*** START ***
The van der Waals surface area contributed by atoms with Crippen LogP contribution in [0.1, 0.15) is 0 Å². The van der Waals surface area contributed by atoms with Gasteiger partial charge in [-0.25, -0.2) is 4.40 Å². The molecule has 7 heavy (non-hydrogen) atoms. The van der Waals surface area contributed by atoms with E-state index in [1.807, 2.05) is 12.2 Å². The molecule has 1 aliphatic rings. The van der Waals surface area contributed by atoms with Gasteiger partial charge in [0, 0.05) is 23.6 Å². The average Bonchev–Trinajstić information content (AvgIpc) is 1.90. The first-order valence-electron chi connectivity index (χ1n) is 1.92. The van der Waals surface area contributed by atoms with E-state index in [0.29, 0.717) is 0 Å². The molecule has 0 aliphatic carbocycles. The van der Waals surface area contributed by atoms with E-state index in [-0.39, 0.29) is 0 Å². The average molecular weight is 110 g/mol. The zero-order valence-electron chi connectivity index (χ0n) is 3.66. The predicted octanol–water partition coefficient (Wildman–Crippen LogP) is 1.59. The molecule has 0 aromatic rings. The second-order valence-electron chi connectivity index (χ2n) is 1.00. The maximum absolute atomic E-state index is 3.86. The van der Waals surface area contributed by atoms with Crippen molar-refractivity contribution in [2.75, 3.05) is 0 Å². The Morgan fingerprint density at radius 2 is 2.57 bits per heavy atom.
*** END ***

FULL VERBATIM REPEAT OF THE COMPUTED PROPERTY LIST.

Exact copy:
The van der Waals surface area contributed by atoms with Crippen LogP contribution in [0.1, 0.15) is 0 Å². The van der Waals surface area contributed by atoms with Gasteiger partial charge in [-0.25, -0.2) is 4.40 Å². The molecule has 7 heavy (non-hydrogen) atoms. The van der Waals surface area contributed by atoms with E-state index in [1.807, 2.05) is 12.2 Å². The molecule has 1 aliphatic rings. The van der Waals surface area contributed by atoms with Gasteiger partial charge in [0, 0.05) is 23.6 Å². The average Bonchev–Trinajstić information content (AvgIpc) is 1.90. The first-order valence-electron chi connectivity index (χ1n) is 1.92. The van der Waals surface area contributed by atoms with E-state index in [0.29, 0.717) is 0 Å². The molecule has 0 aliphatic carbocycles. The van der Waals surface area contributed by atoms with E-state index in [-0.39, 0.29) is 0 Å². The average molecular weight is 110 g/mol. The zero-order valence-electron chi connectivity index (χ0n) is 3.66. The predicted octanol–water partition coefficient (Wildman–Crippen LogP) is 1.59. The molecule has 0 aromatic rings. The second-order valence-electron chi connectivity index (χ2n) is 1.00. The maximum absolute atomic E-state index is 3.86. The van der Waals surface area contributed by atoms with Crippen molar-refractivity contribution in [2.75, 3.05) is 0 Å². The Morgan fingerprint density at radius 2 is 2.57 bits per heavy atom.